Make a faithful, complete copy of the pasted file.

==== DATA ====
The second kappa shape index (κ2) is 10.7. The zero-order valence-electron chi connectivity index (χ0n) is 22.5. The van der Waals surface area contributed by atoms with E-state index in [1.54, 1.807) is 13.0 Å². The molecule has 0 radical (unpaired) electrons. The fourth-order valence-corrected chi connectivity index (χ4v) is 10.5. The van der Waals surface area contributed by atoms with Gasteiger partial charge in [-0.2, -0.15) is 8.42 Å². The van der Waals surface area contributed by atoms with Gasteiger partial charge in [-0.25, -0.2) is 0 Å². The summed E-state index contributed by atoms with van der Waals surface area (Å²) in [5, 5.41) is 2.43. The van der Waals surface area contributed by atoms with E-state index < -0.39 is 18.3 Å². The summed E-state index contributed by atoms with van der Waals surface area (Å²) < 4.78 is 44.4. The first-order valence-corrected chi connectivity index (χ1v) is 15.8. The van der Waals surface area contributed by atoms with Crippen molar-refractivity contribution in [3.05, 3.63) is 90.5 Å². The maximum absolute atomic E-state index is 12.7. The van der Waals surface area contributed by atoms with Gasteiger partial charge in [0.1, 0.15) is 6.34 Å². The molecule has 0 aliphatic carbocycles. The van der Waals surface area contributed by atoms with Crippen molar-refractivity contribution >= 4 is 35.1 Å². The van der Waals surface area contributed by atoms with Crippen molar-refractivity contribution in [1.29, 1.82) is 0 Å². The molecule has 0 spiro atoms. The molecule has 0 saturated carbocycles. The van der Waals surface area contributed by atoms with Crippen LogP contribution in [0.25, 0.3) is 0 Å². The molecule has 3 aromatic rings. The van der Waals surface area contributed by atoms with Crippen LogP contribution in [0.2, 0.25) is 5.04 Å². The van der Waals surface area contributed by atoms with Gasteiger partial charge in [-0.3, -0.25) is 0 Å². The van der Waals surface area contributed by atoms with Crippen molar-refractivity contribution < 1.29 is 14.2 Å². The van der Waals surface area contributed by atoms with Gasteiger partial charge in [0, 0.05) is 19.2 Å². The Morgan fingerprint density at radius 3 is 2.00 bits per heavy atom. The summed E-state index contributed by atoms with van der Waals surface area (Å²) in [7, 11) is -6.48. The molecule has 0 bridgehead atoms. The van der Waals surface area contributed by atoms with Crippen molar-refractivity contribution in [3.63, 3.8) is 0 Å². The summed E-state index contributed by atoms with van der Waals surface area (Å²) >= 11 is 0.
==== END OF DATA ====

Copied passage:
The second kappa shape index (κ2) is 10.7. The zero-order valence-electron chi connectivity index (χ0n) is 22.5. The van der Waals surface area contributed by atoms with E-state index in [1.54, 1.807) is 13.0 Å². The molecule has 0 radical (unpaired) electrons. The fourth-order valence-corrected chi connectivity index (χ4v) is 10.5. The van der Waals surface area contributed by atoms with Gasteiger partial charge in [-0.2, -0.15) is 8.42 Å². The van der Waals surface area contributed by atoms with Gasteiger partial charge in [-0.25, -0.2) is 0 Å². The summed E-state index contributed by atoms with van der Waals surface area (Å²) in [5, 5.41) is 2.43. The van der Waals surface area contributed by atoms with E-state index < -0.39 is 18.3 Å². The summed E-state index contributed by atoms with van der Waals surface area (Å²) < 4.78 is 44.4. The first-order valence-corrected chi connectivity index (χ1v) is 15.8. The van der Waals surface area contributed by atoms with Crippen molar-refractivity contribution in [3.05, 3.63) is 90.5 Å². The maximum absolute atomic E-state index is 12.7. The van der Waals surface area contributed by atoms with Gasteiger partial charge in [0.1, 0.15) is 6.34 Å². The molecule has 0 aliphatic carbocycles. The van der Waals surface area contributed by atoms with Crippen molar-refractivity contribution >= 4 is 35.1 Å². The van der Waals surface area contributed by atoms with Crippen molar-refractivity contribution in [1.29, 1.82) is 0 Å². The molecule has 0 spiro atoms. The molecule has 0 saturated carbocycles. The van der Waals surface area contributed by atoms with Crippen LogP contribution in [0.25, 0.3) is 0 Å². The molecule has 3 aromatic rings. The van der Waals surface area contributed by atoms with Crippen LogP contribution in [0.2, 0.25) is 5.04 Å². The van der Waals surface area contributed by atoms with Gasteiger partial charge in [-0.3, -0.25) is 0 Å². The van der Waals surface area contributed by atoms with Crippen molar-refractivity contribution < 1.29 is 14.2 Å². The van der Waals surface area contributed by atoms with Gasteiger partial charge in [0, 0.05) is 19.2 Å². The Morgan fingerprint density at radius 3 is 2.00 bits per heavy atom. The summed E-state index contributed by atoms with van der Waals surface area (Å²) in [7, 11) is -6.48. The molecule has 0 bridgehead atoms. The van der Waals surface area contributed by atoms with Crippen molar-refractivity contribution in [3.63, 3.8) is 0 Å². The summed E-state index contributed by atoms with van der Waals surface area (Å²) >= 11 is 0.